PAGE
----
Castillo speaks of nurses feeling loath to report these incidents for fear of being punished by the employer for escalating the incident She said she had once been punished by a past employer for calling 9-1-1 after a patient attacked her. It’s not surprising then, that only 29 percent of the surveyed nurses who were physically attacked had reported it to their superiors. About 18 percent said they feared retaliation if they reported violence, and 20 percent said they didn’t report it because of the widespread misnomer that violence is a normal part of the job.

A spokeswoman for the Inova Health System hospitals, where the nurses were surveyed, did not respond to a request to comment for this story, though it is hardly a problem unique to one hospital.

Rose Parma, a registered nurse in California’s Central Valley, says nursing school did not prepare her for the brutality she would face in her career. She has endured patients spitting on her and has even been threatened with her life whilst on duty. But when a delirious patient kicked her so hard in the pelvis that she slammed into a glass wall and fell to the ground, she felt compelled to report the incident. She was two months pregnant at the time. Her complaint was met with a nonchalant reaction by her supervisor, with Parma left feeling as if this kind of abuse of nurses was not unusual and ‘no big deal’ Her manager then said she would see her at work the following day. Although her baby survived the attack, Parma was shocked at her senior’s lack of empathy. They did not even offer her any trauma counseling.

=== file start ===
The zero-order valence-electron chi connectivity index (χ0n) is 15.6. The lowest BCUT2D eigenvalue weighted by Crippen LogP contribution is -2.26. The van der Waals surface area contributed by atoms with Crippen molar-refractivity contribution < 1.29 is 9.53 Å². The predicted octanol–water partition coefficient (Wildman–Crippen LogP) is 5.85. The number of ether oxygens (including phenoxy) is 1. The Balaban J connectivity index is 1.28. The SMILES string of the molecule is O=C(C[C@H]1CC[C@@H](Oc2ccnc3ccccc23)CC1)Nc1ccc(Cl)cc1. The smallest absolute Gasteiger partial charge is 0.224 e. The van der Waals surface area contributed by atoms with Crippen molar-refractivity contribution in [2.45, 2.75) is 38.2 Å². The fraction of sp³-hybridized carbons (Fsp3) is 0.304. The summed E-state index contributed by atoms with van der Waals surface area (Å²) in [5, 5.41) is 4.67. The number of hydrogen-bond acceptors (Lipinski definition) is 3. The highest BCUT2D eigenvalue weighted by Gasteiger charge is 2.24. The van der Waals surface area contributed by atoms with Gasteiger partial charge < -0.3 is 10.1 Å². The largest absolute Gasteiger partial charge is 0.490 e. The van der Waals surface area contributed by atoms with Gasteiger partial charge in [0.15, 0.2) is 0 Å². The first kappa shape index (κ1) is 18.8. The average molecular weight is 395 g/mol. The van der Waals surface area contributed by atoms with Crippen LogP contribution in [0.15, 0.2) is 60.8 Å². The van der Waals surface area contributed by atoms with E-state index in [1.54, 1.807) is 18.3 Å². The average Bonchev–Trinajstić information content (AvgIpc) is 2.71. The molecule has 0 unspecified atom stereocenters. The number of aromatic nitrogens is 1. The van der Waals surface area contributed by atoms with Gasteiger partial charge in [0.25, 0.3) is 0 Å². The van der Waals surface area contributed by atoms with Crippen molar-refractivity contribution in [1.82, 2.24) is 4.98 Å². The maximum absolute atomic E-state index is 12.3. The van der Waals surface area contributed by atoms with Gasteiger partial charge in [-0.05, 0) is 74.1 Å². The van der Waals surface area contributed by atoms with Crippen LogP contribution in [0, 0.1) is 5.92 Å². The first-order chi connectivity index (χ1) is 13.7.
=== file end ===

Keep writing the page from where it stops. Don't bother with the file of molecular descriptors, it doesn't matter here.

Often nurses are loathe to report abuse and physical violence.

As the Department of Labor only considers implementing nationwide safety standards, individual hospitals are putting their own measures in place. One hospital in Massachusetts offers its staff self-defense classes. Another in the state hosted a training exercise that simulated potentially violent hospital scenarios: gang violence in the emergency room, an outburst involving a mental-health patient, and an estranged ex-boyfriend in the maternity unit.

Unfortunately, these types of precautionary measures do not seem to be the norm at hospitals across the United States, It is feared that this kind of danger in the workplace may contribute to a further shortage of nurses in the United States. When there are not enough nurses at hospitals, and those who are there feel stressed and unsafe, patients and staff all end up suffering.

Violence against nurses results in lawsuit

Only last month, news media outlets reported that four nurses are suing an Illinois correction officer after a prison inmate gained control of his gun and used it to escape and then rape a nurse, according to a Medscape article published online on June 8.

Delnor Hospital in Geneva was the location of the altercation where on May 13, 2017, Tywon Salters, a 21-year-old prison inmate was being treated. The Kane County officer, Shawn Loomis unshackled Salters so that he could use the restroom at which point he took the officer’s gun and held two nurses hostage. The article stated that Officer Loomis allegedly ran away and hid in another room.

According to the article, during a May 25 press briefing, Sean Murray, the nurses’ attorney said, “What we’re largely concerned with is this should never have happened. There should never have been that opportunity. …. I’d like to know why the officer went into the other room and closed the door, and didn’t take any further action to subdue the gunman, and I think all of those questions need to be answered before we get to anything else.”

The unlawful act comes amidst a national concern over the safety of healthcare workers and a West Coast push last fall to develop hospital rules against violence.

California has developed protocols for violence against healthcare workers, including the Workplace Violence Prevention in Healthcare standard, which took effect April 1. The rules could become a model for other states, the article suggests.

Although there is not total buy-in, it is a start. Either way, the healthcare workers have a right to be protected in their mission to care for others.